first amendment

In March, the U.S. Supreme Court will determine the extent of permissible federal interactions with private-party decision-making – namely, by social media platforms. The issue is portrayed as a clash between First Amendment rights and public health. This is not a new conundrum, but the involvement of social media is upping the ante. Further complicating the issue is the fact that the platforms acquiesced and voluntarily cooperated with governmental involvement, and while they are the object of the federal “incursions,” the social media platforms are not the aggrieved parties in the case.
With rare exceptions, the right to free speech is exceptionally broad. Exceptions focus on imminent and irremediable harm, like shouting fire in a crowded theater or child pornography. You are even allowed to lie – as long as no one’s reputation is injured. But what if the feds want to constrain those attacking government actions because those attacks are dangerous and endanger public health? The Fifth Circuit said no go. The Supreme Court weighs in this March.
Even as cigarette manufacturers can no longer escape liability for addiction-inducing practices, social media (SM) companies hide behind the First Amendment and The Communications Decency Act (CDA) to protect themselves. A recent case dents this shield. But the decision still protects some SM activities - even those allegedly engendering addictions in teens. I disagree with the Court’s reasoning. Here’s why.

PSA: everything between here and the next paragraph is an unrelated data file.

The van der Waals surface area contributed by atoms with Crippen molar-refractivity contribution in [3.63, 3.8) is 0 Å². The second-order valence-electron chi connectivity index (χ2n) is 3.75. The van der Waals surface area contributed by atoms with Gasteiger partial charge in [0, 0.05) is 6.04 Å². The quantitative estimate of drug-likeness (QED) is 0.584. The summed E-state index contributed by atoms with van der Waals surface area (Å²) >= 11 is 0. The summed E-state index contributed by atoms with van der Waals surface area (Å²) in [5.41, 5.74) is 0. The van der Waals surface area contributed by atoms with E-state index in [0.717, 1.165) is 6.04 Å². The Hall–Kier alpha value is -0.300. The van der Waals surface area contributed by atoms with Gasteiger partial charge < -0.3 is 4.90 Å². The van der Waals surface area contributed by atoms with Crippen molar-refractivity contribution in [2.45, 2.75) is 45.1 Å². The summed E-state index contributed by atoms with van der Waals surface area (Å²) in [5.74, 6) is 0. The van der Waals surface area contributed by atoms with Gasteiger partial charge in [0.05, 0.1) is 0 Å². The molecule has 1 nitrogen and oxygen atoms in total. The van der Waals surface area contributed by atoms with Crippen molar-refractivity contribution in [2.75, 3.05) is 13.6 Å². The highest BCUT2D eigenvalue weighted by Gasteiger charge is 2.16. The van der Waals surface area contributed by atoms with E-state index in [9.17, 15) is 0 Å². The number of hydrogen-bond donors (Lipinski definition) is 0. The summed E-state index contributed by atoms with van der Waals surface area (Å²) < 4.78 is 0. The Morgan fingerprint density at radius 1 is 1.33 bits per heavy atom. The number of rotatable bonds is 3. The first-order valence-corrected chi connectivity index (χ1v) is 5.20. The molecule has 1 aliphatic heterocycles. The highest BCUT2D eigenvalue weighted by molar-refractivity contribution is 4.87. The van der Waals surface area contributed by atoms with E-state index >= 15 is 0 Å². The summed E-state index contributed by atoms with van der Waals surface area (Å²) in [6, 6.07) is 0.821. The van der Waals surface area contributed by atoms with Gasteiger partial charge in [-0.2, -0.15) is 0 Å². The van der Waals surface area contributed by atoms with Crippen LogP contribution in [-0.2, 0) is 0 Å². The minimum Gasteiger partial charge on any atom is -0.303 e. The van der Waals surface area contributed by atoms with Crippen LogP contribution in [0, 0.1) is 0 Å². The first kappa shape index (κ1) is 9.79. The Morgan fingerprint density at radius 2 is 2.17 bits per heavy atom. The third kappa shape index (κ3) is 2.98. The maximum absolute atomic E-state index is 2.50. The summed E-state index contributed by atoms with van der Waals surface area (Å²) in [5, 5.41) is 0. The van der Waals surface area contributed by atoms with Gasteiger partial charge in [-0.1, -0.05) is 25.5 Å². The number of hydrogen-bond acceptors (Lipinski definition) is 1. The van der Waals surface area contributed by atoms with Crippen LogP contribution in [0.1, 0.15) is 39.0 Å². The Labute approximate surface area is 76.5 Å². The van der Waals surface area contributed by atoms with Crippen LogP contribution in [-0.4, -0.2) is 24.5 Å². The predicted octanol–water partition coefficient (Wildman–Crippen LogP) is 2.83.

A host of societal problems are associated with social media (SM): Amongst other ills are the dissemination of anti-vax disinformation; being purveyors of anti-Semitic tropes; and fostering narratives resulting in teenage suicide, anxiety, and depression. Until now, host platforms have enjoyed broad protection from legal action –even when dangerous ramifications surface. That may be about to change. 
Confessions of a Climate Scientist Hunting Real or lab-grown, we’re talking diamonds now Can we really know the intent of others?